In the wild world of cryptocurrency trading that’s largely untouched by regulation, the spread of fake news and unsubstantiated rumors is becoming common practice among bad actors looking to prey on novices. It’s the perfect environment in which to proliferate misinformation; it’s mercurial, confusing, and full of uneducated, overeager traders hoping to strike it rich.
Category: News (Page 1 of 3)
I’m interested to check out First Draft’s Verification training for journalists. Seems like an interesting org overall. Wanted to also bookmark their page of recommendations they made for the Council of Europe. Number 4 from the section on what media companies can do:
Debunk sources as well as content. News organisations are getting better at fact- checking and debunking rumours and visual content, but they must also learn to track the sources behind a piece of content in real time. When content is being pushed out by bot networks, or loosely organised groups of people with an agenda, news organisations should be identifying this as quickly as possible. This will require journalists to have computer programming expertise.
Ethical journalism strives to ensure the free exchange of information that is accurate, fair and thorough.
– Identify sources clearly. The public is entitled to as much information as possible to judge the reliability and motivations of sources.
– Consider sources’ motives before promising anonymity. Reserve anonymity for sources who may face danger, retribution or other harm, and have information that cannot be obtained elsewhere. Explain why anonymity was granted.
– Diligently seek subjects of news coverage to allow them to respond to criticism or allegations of wrongdoing.
– Avoid undercover or other surreptitious methods of gathering information unless traditional, open methods will not yield information vital to the public.
At CNN, integrity and accuracy are of the utmost importance to the brand, and systems are in place to maintain them. For example, stories are thoroughly reviewed by producers and particularly sensitive stories are reviewed further by a team of senior editors, standards and practices specialists, and lawyers before they are broadcast.
I’ve followed with tremendous gusto the efforts by Germany to create a more controlled environment when it comes to social media. In some ways, I think it’s a really amazing, and perhaps worthwhile experiment.
A statement came out of Germany a few days ago though (Nov. 2017), which is being attributed by Reuters to Hans-Georg Maassen, head of Germany’s domestic intelligence agency. Reuters paraphrases:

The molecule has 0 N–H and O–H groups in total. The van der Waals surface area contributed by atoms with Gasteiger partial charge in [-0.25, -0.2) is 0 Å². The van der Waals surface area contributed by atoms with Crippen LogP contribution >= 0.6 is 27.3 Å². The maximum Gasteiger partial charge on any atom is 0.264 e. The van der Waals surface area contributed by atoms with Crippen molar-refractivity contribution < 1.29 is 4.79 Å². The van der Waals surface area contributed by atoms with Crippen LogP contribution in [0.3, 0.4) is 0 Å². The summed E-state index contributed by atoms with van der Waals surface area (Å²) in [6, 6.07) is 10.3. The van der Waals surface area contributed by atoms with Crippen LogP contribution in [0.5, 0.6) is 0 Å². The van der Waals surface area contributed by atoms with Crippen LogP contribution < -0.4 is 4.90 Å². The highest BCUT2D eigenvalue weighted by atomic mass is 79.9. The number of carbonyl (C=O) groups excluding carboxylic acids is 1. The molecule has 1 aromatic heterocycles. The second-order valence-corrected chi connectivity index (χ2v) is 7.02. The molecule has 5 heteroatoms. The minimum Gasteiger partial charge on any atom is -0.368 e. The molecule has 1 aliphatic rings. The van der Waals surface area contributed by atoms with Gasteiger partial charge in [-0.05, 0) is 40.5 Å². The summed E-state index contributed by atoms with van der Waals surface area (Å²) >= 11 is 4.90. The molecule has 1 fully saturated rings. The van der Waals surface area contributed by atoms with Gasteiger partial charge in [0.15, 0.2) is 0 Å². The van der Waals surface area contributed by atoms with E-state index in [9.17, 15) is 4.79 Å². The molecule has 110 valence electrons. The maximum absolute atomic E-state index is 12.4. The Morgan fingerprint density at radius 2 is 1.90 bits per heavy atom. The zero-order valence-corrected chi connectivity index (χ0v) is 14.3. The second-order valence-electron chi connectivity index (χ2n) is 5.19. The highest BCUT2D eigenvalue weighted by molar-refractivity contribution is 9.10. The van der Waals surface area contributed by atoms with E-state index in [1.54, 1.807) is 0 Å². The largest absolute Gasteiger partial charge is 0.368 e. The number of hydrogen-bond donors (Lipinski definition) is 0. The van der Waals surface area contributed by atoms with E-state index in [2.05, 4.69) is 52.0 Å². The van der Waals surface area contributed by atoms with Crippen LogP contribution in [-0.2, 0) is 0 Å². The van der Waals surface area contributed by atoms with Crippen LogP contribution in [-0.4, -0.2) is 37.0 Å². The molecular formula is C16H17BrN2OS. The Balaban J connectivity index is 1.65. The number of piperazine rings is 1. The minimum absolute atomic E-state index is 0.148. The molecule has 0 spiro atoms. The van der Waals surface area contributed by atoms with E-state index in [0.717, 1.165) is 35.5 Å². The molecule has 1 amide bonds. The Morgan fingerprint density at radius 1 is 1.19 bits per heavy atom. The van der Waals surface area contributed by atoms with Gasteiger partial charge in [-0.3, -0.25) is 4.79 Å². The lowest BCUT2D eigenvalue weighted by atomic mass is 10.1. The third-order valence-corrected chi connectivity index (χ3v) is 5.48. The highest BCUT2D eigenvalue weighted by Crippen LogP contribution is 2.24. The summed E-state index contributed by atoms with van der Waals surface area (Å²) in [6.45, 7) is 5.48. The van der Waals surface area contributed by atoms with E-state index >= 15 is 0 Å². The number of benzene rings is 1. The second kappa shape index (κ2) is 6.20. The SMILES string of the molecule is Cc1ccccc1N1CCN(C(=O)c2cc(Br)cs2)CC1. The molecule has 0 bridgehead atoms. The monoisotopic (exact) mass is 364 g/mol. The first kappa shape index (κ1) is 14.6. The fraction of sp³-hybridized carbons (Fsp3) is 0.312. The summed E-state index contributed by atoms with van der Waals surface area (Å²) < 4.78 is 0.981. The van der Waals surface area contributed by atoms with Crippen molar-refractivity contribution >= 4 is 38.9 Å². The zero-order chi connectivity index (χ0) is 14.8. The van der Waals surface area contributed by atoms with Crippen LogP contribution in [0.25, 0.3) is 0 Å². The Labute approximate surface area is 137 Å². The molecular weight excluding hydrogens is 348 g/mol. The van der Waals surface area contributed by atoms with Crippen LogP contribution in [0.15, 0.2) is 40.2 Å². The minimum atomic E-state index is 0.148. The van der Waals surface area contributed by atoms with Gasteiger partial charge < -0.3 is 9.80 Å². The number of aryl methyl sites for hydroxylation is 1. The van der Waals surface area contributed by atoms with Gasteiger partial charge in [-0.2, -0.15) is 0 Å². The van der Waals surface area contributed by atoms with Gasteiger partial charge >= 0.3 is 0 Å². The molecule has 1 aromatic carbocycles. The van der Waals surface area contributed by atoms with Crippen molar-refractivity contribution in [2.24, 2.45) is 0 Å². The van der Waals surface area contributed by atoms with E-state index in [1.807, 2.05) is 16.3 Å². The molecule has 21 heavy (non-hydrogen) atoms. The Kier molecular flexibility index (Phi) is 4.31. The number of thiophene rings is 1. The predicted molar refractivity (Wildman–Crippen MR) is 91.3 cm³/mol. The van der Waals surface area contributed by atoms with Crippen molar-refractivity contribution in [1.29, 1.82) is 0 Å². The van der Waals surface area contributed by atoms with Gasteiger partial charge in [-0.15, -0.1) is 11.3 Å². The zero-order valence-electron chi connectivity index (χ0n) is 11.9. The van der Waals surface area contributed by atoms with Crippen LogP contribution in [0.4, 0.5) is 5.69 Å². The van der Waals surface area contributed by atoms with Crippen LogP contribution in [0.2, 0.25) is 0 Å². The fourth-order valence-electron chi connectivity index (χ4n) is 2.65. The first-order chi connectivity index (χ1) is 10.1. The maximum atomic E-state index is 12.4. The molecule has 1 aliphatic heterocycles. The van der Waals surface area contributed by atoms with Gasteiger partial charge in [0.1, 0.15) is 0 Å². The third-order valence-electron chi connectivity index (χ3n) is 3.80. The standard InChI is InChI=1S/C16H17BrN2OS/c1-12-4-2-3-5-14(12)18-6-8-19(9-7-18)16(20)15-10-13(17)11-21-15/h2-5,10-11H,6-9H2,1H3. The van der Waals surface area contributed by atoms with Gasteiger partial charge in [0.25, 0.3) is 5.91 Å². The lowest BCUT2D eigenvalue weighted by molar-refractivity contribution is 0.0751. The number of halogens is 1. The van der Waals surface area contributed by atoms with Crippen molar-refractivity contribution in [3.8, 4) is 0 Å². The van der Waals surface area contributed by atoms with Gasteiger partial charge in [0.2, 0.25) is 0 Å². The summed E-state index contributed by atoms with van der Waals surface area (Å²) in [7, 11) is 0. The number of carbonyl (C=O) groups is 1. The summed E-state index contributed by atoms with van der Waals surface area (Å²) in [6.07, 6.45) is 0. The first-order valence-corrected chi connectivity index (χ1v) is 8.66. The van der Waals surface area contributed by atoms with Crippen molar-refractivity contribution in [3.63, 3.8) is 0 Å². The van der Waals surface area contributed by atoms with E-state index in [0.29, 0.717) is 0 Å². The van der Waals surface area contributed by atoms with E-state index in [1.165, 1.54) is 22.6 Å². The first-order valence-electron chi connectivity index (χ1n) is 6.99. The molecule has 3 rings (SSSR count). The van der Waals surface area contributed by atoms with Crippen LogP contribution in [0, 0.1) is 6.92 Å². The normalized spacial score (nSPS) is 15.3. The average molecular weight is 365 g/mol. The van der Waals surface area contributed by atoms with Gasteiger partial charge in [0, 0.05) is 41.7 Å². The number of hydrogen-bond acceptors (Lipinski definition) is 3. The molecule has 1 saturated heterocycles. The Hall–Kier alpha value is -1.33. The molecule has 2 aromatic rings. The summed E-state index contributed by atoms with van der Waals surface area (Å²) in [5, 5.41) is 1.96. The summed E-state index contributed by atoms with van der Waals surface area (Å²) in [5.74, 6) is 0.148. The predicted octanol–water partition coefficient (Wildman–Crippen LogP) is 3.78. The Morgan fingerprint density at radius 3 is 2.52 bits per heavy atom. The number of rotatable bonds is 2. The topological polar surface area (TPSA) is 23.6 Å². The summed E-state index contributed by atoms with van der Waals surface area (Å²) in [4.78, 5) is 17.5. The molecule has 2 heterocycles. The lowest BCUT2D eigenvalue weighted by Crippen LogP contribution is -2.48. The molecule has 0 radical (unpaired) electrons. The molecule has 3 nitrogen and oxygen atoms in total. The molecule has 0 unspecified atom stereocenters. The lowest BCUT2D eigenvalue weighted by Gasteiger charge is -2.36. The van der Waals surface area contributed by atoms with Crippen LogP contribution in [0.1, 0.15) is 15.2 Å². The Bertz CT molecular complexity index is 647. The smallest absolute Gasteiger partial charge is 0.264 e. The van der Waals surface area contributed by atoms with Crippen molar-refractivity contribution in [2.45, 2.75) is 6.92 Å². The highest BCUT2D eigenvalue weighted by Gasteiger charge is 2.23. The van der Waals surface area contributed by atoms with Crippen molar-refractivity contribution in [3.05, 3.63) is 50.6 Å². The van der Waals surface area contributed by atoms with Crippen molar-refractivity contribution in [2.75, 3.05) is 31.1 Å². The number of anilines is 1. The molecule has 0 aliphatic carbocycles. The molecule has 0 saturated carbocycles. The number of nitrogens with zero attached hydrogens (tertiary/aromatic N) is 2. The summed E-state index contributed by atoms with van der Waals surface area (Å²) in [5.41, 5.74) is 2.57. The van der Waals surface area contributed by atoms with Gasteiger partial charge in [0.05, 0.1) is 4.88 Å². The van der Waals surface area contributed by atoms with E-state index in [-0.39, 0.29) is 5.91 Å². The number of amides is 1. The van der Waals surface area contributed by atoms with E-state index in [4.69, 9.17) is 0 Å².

“The head of Germany’s domestic intelligence agency accused U.S. tech giants like Facebook on Monday of failing to take enough responsibility for content on their sites, undermining democracy by not distinguishing between fact and opinion.”
A direct quote attributed to Maasen appears later:
“These are huge digital companies that only see themselves as conveyors of information and hide behind the legal privileges enjoyed by platforms because they do not want to take over editorial verification of their content.”
I think it’s important to be clear about what’s being asked for here:
Companies should tell us what is true and what is not true.
While certainly platforms could do more to fight fake news, do we really want to outsource truth to them? Don’t they have enough power already?
I get that this is probably a more culturally-German viewpoint, and that information quality must be one of the top priorities for a society built on information. But this just seems really risky to me
For the first time since the team was set up in 2015, the East Stratcom taskforce will have money from the EU budget, rather than relying on contributions from EU member states or squeezing other budget lines. The unit has been granted €1.1m (£980,000) a year from the EU budget for 2018-20, according to a source familiar with the team’s work.
- European council president Donald Tusk warns of “cyber-attacks, fake news, hybrid war.”
See also: NATO anti-propaganda efforts.
I found a report on the Communications Security Establishment of Canada’s site: Cyber Threats to Canada’s Democratic Processes. Direct link to PDF – they don’t seem very worried, but I wonder if maybe they should be….